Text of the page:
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From left: Moderator Sheri Stuart with candidates for the Riverside County Board of Education: Michael Martinez Scott, Kenneth Young, Jeanie Corral, Gerald Colapinto, Lynne Craig and Wendel Tucker
From left: Moderator Sheri Stuart with candidates for the Riverside County Board of Education: Michael Martinez Scott, Kenneth Young, Jeanie Corral, Gerald Colapinto, Lynne Craig and Wendel Tucker
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Panelists identify delinquency and truancy issues at Educational Forum

RIVERSIDE, Calif. (May 14, 2014)—Eleven Riverside County candidates for public office participated in an educational forum May 13 to discuss a variety of topics, including juvenile delinquency and truancy in Riverside County.

“Believe it or not, we still have school truancy at the university level,” said Marilyn Moore, CBU associate professor of behavioral sciences, as she introduced the program. “What we’re finding is, as students come in with that as their habit, they bring their truancy with them.”

Panel members included candidates for the Riverside County Board of Education: Michael Martinez Scott, Kenneth Young, Jeanie Corral, Gerald Colapinto, Lynne Craig and Wendel Tucker; Riverside County Board of Supervisors candidate Arthur Gonzales; sheriff candidates Chad Bianco and Stan Sniff; and district attorney candidates Mike Hestrin and Paul Zellerbach.

Moderator Sheri Stuart, executive director of One Nation Media, kicked off the discussion by quoting an Attorney General’s 2013 Report that showed elementary truancy in Riverside County during 2011 and 2012 was 23.9 percent—more than 53,000 students—which was among the highest rates in the state.  

“Our kids are not engaged, and they’re finding other things to do than to be involved in school,” Zellerbach said. “Oftentimes problems start at home, and they bring those problems to school. It’s important that we collaborate. If graduation rates increased 10 percent, violent crime would decrease by 20 percent.”

Scott believes broken families may impact truancy, underlining a need for additional help. “It is the missing father in the home,” he said. “We need to partner with community faith leaders.”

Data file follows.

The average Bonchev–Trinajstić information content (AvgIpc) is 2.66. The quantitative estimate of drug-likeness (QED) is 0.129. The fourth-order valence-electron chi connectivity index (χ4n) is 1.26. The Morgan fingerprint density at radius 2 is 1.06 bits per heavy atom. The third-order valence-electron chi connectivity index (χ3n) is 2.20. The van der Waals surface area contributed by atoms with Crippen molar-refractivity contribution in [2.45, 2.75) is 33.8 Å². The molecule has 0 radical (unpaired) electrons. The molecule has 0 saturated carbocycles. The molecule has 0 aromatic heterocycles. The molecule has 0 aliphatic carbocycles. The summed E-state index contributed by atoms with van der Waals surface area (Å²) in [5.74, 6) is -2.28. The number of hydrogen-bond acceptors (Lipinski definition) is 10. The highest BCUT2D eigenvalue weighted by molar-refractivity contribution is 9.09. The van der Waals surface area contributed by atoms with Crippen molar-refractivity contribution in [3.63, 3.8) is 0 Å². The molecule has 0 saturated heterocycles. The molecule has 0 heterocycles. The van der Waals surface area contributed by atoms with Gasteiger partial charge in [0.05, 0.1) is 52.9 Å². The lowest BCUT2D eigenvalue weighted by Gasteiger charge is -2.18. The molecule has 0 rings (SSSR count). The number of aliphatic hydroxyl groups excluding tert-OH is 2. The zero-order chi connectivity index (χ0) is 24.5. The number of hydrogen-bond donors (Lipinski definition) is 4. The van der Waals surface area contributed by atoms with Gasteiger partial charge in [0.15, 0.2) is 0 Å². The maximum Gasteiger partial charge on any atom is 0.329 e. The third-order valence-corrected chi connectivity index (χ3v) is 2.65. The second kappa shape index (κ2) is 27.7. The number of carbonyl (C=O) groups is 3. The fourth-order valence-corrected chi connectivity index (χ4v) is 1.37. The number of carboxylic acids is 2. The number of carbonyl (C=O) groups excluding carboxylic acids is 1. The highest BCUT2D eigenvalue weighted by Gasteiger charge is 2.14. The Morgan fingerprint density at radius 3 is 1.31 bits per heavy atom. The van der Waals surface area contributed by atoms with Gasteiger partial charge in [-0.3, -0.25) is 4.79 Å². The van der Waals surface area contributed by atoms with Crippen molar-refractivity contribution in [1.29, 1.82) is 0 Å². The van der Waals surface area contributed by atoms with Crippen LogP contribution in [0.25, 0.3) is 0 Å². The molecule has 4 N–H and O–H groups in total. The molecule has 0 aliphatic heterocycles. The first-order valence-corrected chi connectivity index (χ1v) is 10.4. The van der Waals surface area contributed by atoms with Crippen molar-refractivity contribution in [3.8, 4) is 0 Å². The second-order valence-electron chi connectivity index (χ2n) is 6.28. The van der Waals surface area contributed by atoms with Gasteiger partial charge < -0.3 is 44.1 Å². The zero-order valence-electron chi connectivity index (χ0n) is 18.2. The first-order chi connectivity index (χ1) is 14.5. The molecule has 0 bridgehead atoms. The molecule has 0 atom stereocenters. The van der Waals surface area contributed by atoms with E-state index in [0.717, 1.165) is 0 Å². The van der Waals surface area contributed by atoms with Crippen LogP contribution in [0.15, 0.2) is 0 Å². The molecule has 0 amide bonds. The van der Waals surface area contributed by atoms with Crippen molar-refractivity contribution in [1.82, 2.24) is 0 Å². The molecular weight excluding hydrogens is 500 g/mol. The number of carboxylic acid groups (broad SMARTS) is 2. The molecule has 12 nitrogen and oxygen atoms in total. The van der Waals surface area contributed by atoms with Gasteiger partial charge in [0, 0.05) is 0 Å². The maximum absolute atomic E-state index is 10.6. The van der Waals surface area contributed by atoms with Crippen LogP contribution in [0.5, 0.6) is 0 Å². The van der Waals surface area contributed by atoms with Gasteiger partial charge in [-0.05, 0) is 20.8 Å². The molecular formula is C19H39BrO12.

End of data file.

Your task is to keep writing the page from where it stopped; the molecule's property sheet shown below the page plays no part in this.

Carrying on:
Bianco said he believed it is important to identify kids at risk and work with the schools.

“Everything is about punishment,” he said. “We have to do something else. We need to work with the schools and in the communities.”

Sniff, who is the current Riverside County sheriff, said he believed the sheriff’s office is ground zero for identifying problems and working with the community.

“We police 17 of 28 cities in Riverside County,” he said. “After the recession hit, latchkey kids had a whole new name. We have 42 school resource officers who are engaged with kids in the schools.”

The candidates identified a variety of reasons for truancy in Riverside County schools. 

“The causes are complicated, but we have to tackle them head-on,” Hestrin said. “We should concentrate not on punishment but bringing them back in the fold. You have to go back to the family.”

 “It starts with chronic absenteeism, which then becomes truantism, which turns into juvenile delinquency,” Zellerbach added. “We have to work together, communicate with each other and get our kids back in school before they turn to criminal behavior.”

The event, which took place in Wallace Theatre on the campus of California Baptist University, was sponsored by Women Wonder Writers and co-sponsored by CBU’s sociology and criminal justice programs.